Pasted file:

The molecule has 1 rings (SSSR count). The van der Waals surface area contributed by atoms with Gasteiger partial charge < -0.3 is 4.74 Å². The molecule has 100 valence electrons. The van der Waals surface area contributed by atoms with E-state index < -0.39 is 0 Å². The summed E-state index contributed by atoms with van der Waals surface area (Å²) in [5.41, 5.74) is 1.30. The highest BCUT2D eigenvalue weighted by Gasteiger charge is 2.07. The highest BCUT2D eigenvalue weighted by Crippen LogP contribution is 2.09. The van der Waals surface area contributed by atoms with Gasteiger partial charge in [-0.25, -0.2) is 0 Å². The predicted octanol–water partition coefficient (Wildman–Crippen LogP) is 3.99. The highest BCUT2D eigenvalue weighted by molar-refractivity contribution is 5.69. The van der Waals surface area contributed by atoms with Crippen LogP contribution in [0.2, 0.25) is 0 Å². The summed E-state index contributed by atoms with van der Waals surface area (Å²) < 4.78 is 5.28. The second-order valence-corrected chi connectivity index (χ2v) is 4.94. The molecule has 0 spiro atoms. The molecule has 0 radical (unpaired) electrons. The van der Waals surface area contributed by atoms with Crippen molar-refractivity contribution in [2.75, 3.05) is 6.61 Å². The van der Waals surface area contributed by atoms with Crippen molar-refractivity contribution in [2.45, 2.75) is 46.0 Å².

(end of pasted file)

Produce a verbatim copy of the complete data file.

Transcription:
The molecule has 1 rings (SSSR count). The van der Waals surface area contributed by atoms with Gasteiger partial charge < -0.3 is 4.74 Å². The molecule has 100 valence electrons. The van der Waals surface area contributed by atoms with E-state index < -0.39 is 0 Å². The summed E-state index contributed by atoms with van der Waals surface area (Å²) in [5.41, 5.74) is 1.30. The highest BCUT2D eigenvalue weighted by Gasteiger charge is 2.07. The highest BCUT2D eigenvalue weighted by Crippen LogP contribution is 2.09. The van der Waals surface area contributed by atoms with Gasteiger partial charge in [-0.25, -0.2) is 0 Å². The predicted octanol–water partition coefficient (Wildman–Crippen LogP) is 3.99. The highest BCUT2D eigenvalue weighted by molar-refractivity contribution is 5.69. The van der Waals surface area contributed by atoms with Crippen LogP contribution in [0.2, 0.25) is 0 Å². The summed E-state index contributed by atoms with van der Waals surface area (Å²) < 4.78 is 5.28. The second-order valence-corrected chi connectivity index (χ2v) is 4.94. The molecule has 0 spiro atoms. The molecule has 0 radical (unpaired) electrons. The van der Waals surface area contributed by atoms with Crippen molar-refractivity contribution in [2.75, 3.05) is 6.61 Å². The van der Waals surface area contributed by atoms with Crippen molar-refractivity contribution in [2.45, 2.75) is 46.0 Å².